Khutsishvili said that the ICCN was working with another NGO in Tbilisi, the Caucasian Institute for Peace, Democracy and Development, on a project to draw up new teaching materials "that teach religions as they are, not as the Orthodox see them". He says some "enlightened" schools are already "correcting" the syllabus, but that Orthodox instruction still occurs, especially in rural schools. Not all schools introduced religious education classes. "I would say about half the schools in Tbilisi have these classes," the Baha'i representative told Forum 18. Compulsory class visits to local Orthodox churches seem to be declining. "My eight-year old daughter was taken several times last year to church to be told how to pray," the Baha'i noted. "But at a different school this year they have never been taken. As time goes on, schools and teachers try to be more tolerant."
Jehovah's Witness lawyer Manuchar Tsimintia said that he had not heard recently of any teachers making Jehovah's Witness children go to local Orthodox churches in school time. "But I don't think the syllabus has yet been officially changed," he told Forum 18. He also said that he had not heard of any cases in 2004 of Jehovah's Witnesses being sacked from their job as teachers, as had happened in previous years.
All religious leaders spoke of the need to have the possibility to register religious communities, either through a new law or through an amendment to the public law code. Bishop Songulashvili gave the current inability of non-Georgian Patriarchate communities to build places of worship as an example of the need for a religion law, saying that "without legal status we don't exist in law." Although religious leaders said they had looked at draft religion laws circulated recently, Bishop Songulashvili complained of the lack of clarity. He said that Foreign Minister Salome Zourabichvili had recently told him and the visiting Bishop of Wakefield, Stephen Platten, that a draft text will be issued for comments before going to parliament in the autumn. However, only the following day both the deputy Justice Minister Giorgi Papuashvili and Prime Minister Zurab Jvania told them no draft text was under discussion.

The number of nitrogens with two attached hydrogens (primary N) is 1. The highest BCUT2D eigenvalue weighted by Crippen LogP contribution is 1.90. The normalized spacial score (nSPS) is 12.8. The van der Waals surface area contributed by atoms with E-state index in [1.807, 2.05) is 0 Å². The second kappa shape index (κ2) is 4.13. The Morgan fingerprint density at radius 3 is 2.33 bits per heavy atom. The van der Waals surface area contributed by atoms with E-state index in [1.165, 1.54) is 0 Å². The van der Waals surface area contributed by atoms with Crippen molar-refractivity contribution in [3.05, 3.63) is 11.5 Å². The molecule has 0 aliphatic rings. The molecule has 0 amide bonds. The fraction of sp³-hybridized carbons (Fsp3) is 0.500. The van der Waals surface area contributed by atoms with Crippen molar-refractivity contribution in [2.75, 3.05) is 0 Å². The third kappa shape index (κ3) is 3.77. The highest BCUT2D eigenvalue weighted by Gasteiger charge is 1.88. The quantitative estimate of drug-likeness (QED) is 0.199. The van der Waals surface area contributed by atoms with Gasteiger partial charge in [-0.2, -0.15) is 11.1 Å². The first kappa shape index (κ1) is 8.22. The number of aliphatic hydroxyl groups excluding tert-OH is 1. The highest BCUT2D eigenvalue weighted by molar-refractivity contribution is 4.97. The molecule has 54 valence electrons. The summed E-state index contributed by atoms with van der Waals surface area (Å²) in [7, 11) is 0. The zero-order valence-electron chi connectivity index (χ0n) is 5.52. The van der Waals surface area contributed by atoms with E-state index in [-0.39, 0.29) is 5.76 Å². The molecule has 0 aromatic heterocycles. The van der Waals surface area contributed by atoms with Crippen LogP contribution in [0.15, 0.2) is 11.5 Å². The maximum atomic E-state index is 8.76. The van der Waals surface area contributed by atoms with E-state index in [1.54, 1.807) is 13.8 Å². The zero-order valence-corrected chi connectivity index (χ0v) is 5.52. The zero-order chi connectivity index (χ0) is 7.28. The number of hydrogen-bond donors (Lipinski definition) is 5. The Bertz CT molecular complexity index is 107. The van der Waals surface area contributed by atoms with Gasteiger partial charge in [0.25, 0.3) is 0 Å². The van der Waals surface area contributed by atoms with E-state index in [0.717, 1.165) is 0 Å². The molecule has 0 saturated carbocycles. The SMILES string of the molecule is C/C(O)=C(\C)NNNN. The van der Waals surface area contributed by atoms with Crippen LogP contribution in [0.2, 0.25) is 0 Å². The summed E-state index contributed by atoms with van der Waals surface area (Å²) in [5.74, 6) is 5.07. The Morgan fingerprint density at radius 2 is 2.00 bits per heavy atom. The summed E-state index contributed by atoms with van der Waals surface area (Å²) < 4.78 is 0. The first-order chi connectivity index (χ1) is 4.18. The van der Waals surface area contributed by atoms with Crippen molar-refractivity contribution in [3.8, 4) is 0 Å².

"Prime Minister Jvania supported the idea of amending the public law code to allow religious organisations to register," Bishop Songulashvili told Forum 18. "I think this is not a bad idea. Let religious communities get registration and later adopt a religious law if needed." One recent improvement is that, in November 2003, the Ministry of Justice restored state registration to the Jehovah's Witnesses. This had been removed after the extremist politician Guram Sharadze, with the backing of the Georgian Patriarchate, initiated a 1999 legal case for annulment of the Jehovah's Witnesses' registration, alleging their "anti-State, anti-national, and anti-Orthodox activity".
Bishop Songulashvili believes religious communities have three main needs: to be able to obtain legal status, acquire the right to engage in social ministry and educate their followers in schools and in their own colleges. "If any draft law meets these three needs, we will be happy."
On religious violence under President Shevardnadze see http://www.forum18.org/Archive.php?article_id=182
On difficulties over places of worship under President Shevardnadze see http://www.forum18.org/Archive.php?article_id=184